Citation

The Question is the Question: Analyzing the Value of Requiring Research Questions in Competitive Forensics

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Abstract:

It has become common practice for forensics competitors, during the introductory sections of their speeches, to pose a research question which functions in many ways like a thesis for the speech and purports to provide a direction for the analysis and conclusions which follow. But are these research questions meaningful, or are they simply a convention which misrepresents the actual nature of the competitive speech? This paper will examine this question by considering such issues as: (1) the history of using research questions in competitive communication analysis, (2) a comparison and contrast of the nature and roles of research questions in competitive vs. other scholarly writing, (3) the degree to which research questions clarify vs. distort the analytical flow of speeches, (4) the impact of rhetorical questions on the other elements of competitive speeches (choice of methodology, application of method, drawing of conclusions), (5) the tendency of research questions to enhance vs. damage the quality of analysis conducted by forensics competitors, and (6) an assessment of the impact/significance of this issue on students preparing for advanced study in the communication discipline.
Convention
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Association:
Name: NCA 94th Annual Convention
URL:
http://www.natcom.org


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URL: http://citation.allacademic.com/meta/p255145_index.html
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MLA Citation:

Paine, Richard. "The Question is the Question: Analyzing the Value of Requiring Research Questions in Competitive Forensics" Paper presented at the annual meeting of the NCA 94th Annual Convention, TBA, San Diego, CA, <Not Available>. 2014-11-30 <http://citation.allacademic.com/meta/p255145_index.html>

APA Citation:

Paine, R. E. "The Question is the Question: Analyzing the Value of Requiring Research Questions in Competitive Forensics" Paper presented at the annual meeting of the NCA 94th Annual Convention, TBA, San Diego, CA <Not Available>. 2014-11-30 from http://citation.allacademic.com/meta/p255145_index.html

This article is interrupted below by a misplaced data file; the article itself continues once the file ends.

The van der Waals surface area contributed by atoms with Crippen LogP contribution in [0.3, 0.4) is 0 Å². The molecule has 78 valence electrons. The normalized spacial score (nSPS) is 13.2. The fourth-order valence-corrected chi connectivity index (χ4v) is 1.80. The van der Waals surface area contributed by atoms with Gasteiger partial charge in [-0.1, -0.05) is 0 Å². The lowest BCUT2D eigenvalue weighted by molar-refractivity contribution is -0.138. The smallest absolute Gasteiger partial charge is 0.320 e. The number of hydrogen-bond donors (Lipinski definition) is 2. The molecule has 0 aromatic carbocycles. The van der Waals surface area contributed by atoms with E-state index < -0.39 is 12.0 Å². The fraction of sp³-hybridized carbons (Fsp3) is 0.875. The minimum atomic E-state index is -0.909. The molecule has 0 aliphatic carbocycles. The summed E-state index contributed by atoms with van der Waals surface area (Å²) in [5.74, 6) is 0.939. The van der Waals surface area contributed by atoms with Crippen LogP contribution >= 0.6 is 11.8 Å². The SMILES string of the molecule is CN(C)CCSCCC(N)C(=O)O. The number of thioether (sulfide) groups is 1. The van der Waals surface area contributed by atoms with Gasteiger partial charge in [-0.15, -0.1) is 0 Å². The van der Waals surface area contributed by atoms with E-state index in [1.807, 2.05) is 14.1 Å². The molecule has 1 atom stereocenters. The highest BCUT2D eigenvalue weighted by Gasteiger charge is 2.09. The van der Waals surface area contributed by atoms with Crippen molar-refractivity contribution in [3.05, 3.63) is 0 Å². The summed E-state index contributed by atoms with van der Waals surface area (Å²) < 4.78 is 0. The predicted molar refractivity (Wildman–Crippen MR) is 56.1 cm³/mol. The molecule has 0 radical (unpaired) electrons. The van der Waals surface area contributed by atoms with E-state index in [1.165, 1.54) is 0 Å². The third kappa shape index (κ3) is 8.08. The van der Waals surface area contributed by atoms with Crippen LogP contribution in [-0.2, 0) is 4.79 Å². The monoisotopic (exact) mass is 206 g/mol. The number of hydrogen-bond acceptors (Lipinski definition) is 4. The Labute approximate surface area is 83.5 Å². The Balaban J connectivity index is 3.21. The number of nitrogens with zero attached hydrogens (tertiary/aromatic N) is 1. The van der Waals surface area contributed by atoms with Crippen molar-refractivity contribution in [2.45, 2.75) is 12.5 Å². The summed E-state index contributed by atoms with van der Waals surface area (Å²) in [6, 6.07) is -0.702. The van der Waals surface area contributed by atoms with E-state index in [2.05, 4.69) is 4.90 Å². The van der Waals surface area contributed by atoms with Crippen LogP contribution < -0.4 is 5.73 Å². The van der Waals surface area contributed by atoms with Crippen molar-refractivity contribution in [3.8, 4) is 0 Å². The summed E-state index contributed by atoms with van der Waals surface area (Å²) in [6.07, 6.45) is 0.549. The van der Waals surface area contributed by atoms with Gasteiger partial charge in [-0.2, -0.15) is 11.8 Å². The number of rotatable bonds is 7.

Publication Type: Invited Paper
Abstract: It has become common practice for forensics competitors, during the introductory sections of their speeches, to pose a research question which functions in many ways like a thesis for the speech and purports to provide a direction for the analysis and conclusions which follow. But are these research questions meaningful, or are they simply a convention which misrepresents the actual nature of the competitive speech? This paper will examine this question by considering such issues as: (1) the history of using research questions in competitive communication analysis, (2) a comparison and contrast of the nature and roles of research questions in competitive vs. other scholarly writing, (3) the degree to which research questions clarify vs. distort the analytical flow of speeches, (4) the impact of rhetorical questions on the other elements of competitive speeches (choice of methodology, application of method, drawing of conclusions), (5) the tendency of research questions to enhance vs. damage the quality of analysis conducted by forensics competitors, and (6) an assessment of the impact/significance of this issue on students preparing for advanced study in the communication discipline.


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